Second, LSM models are more subject to the Lucas Critique and the Sims Critique, while at the same time they have similar flexibility, extensibility and capacity of estimation and prediction compared to DSGE models.
Given the advantages of DSGE models, the authors study a canonical New Keynesian DSGE model. Using this model as a concrete example, the authors demonstrate the limitations of current DSGE models and provide insights into what the models lack could be important.
Their proposed model starts with a traditional New Keynesian DSGE framework with several typical components: monopolistic competitive firms, Cobb-Douglas production, Calvo nominal rigidity in prices and wages, capital accumulation, and external habit formation in consumption. This follows the seminal works by Christiano, Eichenbaum, and Evans (2005) and Smets and Wouters (2003, 2007).
Then the authors incorporate some new components, include a stylized financial sector, time-varying disaster risks, and a government credit policy. This model shows the importance of the imperfect financial sector in generating the nonlinearity and skewness in risk premia and, in turn, causing dramatic consequences in the real economy. Log-linearization suppresses those key features of nonlinearity and skewness in quantitative analysis of the model.
Key ingredients missing from this model include: 1) government balance sheet and active fiscal policies; 2) heterogeneity and reallocation; 3) macroeconomic impact of sizable and nonlinear risk premium dynamics; 4) time-varying uncertainty; 5) financial sector and systemic risks; 6) imperfect product market and markups dynamics; and 7) solution methods for dynamic quantitative structural models which allow for nonlinearity and skewness.
The discussants, Lars Peter Hansen and Harald Uhlig, offered several insightful comments for further improvement. First, they pointed out that it is valuable to distinguish the price channel and the exposure channel of asset pricing in the model. Second, it is important to further clarify or demonstrate why the financial sector is relevant for monetary policy analysis when confronting financial market fluctuations, particularly for the unconventional credit policies.
Discussants also noted that it would be useful to show in the model that the connection between the key financial market phenomena and real quantities is not appropriately accounted for. Finally, they called for a serious understanding of the sources of uncertainty shocks and more specific discussion of the redistribution channel.
Session 3A: MFM Young Scholars
Executive Session (Working Group Only)
Session 3B: MFM Young Scholars
Matteo Crosignani presented “Why Are Banks Not Recapitalized During Crises?”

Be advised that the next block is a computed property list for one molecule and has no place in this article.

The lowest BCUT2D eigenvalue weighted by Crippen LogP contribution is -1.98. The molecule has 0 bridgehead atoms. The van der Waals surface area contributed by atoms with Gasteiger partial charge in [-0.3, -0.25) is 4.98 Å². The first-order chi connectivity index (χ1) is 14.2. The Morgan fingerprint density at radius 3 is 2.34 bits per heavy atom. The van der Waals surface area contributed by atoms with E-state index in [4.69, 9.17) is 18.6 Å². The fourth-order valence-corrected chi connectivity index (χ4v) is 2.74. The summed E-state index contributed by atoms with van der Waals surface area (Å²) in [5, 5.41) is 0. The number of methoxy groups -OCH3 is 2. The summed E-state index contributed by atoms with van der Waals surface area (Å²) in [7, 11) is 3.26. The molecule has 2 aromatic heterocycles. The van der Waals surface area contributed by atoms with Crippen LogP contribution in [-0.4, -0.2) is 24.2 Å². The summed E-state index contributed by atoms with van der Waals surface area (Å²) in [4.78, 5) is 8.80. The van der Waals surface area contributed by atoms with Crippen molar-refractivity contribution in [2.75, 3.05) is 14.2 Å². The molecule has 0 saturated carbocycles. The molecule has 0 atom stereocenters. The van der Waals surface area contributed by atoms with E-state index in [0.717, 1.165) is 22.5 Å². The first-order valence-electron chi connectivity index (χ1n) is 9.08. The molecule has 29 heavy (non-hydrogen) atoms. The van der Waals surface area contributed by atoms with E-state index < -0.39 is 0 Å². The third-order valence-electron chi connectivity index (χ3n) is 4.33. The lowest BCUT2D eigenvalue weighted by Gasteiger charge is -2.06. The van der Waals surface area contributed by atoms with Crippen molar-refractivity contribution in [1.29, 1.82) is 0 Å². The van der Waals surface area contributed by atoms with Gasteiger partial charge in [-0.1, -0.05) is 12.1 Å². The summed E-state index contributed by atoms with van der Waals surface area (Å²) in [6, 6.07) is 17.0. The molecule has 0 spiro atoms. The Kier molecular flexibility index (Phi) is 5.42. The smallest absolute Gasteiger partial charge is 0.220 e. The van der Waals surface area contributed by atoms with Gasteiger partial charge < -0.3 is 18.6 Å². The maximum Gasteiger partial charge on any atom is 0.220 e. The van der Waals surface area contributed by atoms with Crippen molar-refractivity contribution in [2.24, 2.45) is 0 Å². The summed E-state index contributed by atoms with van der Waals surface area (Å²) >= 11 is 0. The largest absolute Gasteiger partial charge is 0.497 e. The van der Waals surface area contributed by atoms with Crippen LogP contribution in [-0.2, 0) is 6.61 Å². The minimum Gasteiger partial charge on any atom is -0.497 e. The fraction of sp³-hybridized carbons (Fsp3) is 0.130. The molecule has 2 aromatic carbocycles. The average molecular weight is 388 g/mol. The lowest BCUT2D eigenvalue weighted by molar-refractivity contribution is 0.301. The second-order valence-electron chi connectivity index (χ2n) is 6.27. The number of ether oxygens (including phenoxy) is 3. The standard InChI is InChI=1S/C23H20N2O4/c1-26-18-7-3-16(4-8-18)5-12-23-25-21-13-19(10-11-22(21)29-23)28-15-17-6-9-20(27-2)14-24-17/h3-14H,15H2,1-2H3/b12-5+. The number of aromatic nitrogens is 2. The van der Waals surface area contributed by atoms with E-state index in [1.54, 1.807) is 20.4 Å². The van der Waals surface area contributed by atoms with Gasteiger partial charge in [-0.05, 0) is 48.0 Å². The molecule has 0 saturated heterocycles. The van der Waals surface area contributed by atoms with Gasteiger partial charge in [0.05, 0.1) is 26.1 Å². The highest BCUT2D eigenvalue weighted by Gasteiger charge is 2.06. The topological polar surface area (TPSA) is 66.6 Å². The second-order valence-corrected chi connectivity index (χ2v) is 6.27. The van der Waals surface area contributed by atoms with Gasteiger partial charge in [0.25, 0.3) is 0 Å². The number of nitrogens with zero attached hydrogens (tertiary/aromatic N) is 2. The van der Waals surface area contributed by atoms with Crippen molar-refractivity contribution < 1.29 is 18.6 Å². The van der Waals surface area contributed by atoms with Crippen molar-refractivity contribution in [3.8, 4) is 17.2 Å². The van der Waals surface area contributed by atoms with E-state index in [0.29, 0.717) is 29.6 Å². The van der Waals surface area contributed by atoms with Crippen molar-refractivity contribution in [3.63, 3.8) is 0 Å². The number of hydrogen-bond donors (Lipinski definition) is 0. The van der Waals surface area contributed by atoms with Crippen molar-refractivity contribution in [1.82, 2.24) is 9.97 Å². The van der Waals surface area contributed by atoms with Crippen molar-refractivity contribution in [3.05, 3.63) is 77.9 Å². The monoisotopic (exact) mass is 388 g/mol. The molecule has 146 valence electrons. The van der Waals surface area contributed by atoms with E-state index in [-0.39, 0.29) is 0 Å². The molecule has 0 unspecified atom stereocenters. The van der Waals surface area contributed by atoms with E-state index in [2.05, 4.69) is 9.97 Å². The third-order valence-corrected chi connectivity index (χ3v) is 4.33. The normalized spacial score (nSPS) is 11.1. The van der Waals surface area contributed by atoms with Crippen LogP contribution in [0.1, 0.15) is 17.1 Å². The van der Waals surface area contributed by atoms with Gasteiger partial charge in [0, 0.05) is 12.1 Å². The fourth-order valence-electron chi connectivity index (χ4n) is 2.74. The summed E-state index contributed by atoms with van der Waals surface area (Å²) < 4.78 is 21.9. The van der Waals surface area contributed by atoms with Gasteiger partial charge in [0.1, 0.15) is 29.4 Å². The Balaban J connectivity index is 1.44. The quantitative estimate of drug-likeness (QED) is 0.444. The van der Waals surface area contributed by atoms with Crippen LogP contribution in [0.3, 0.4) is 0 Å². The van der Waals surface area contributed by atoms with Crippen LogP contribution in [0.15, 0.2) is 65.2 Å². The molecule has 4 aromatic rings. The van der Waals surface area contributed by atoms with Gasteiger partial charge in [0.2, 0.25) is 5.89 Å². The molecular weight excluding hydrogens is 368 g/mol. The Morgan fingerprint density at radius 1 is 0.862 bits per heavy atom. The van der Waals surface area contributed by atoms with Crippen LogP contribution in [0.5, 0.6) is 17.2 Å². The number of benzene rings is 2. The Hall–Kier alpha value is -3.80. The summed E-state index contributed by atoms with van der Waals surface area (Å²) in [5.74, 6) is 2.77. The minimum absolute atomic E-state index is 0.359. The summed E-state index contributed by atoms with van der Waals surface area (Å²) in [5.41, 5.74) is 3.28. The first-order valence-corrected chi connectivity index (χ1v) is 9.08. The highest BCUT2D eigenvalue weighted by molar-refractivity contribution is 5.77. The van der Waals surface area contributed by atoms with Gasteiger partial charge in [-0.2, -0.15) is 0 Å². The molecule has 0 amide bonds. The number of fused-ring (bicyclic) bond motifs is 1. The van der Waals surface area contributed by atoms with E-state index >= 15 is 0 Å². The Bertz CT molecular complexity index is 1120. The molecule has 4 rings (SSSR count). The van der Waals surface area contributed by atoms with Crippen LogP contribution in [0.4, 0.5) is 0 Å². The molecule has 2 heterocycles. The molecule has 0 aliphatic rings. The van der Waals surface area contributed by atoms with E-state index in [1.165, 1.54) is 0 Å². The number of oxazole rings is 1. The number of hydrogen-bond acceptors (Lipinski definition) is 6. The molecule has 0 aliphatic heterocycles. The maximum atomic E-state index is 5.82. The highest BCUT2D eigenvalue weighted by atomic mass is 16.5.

Juliane Begenau presented “Capital Requirement, Risk Choice, and Liquidity Provision in a Business Cycle Model”
Session 4: Stress Tests to Promote Financial Stability: Assessing Progress and Looking to the Future
The papers presented in this session explored ways to improve bank stress testing, allowing regulators to better understand where the financial system is weak and how they might fix it.
Richard Bookstaber’s approach included three distinctive features. First, unlike past work where stress tests of individual banks took the status of the whole system as given, the model in this paper allowed the health of the wider financial system to be affected by the position of the distressed bank, potentially amplifying the effects of the shock.
Second, the model of the financial sector was not an abstract network, but instead attempted to faithfully replicate the structure of the US financial system. The cost of this added realism was that the behavioral rules of the model agents were heuristic—not necessarily the outcome of an optimization problem.
Third, the model features two separate channels for shock transmission: a leverage channel that affects bank liabilities and a liquidity channel that impacts bank assets.
The model has an arbitrary number of assets and three types of actors. Cash providers—representing money market funds, pension funds, and the like—provide short-term funding to the system but may also attempt to withdraw their funds when the system is under stress. Hedge funds take levered short and long positions on the various assets. Bank/dealers provide the financial services to allow hedge funds to operate, lending cash or securities to cover the hedge funds’ positions.
The central example presented in the session featured three assets: one cash provider, two hedge funds, and two bank/dealers. The network of assets and liabilities was quite modular; it could be split into two almost distinct halves. In each half was a hedge fund and bank/dealer pair that only dealt with each other and an asset held uniquely by that pair. The two halves were connected only by loans from the cash provider or holdings of the third asset.
The point of this structure was to highlight how shocks to one part of the financial network can spread throughout the whole system even in the absence of direct links. This is a mechanism that would be missed by previous attempts to conduct stress tests, as they omit the feedback loop between the distressed bank and the system as a whole.
In this model, a shock to one of the assets in one of the halves of the system ends up propagating to the other half via removal of liquidity provision by cash providers and fire sales of the jointly-held asset. The policy implication of this model is that it can be very difficult to identify the source of a shock when the whole network is under stress. The model also clarified the role of liquidity in propagating shocks. As prices fall, the sluggish response of cash providers means that new orders are slow to come in, depressing the price further.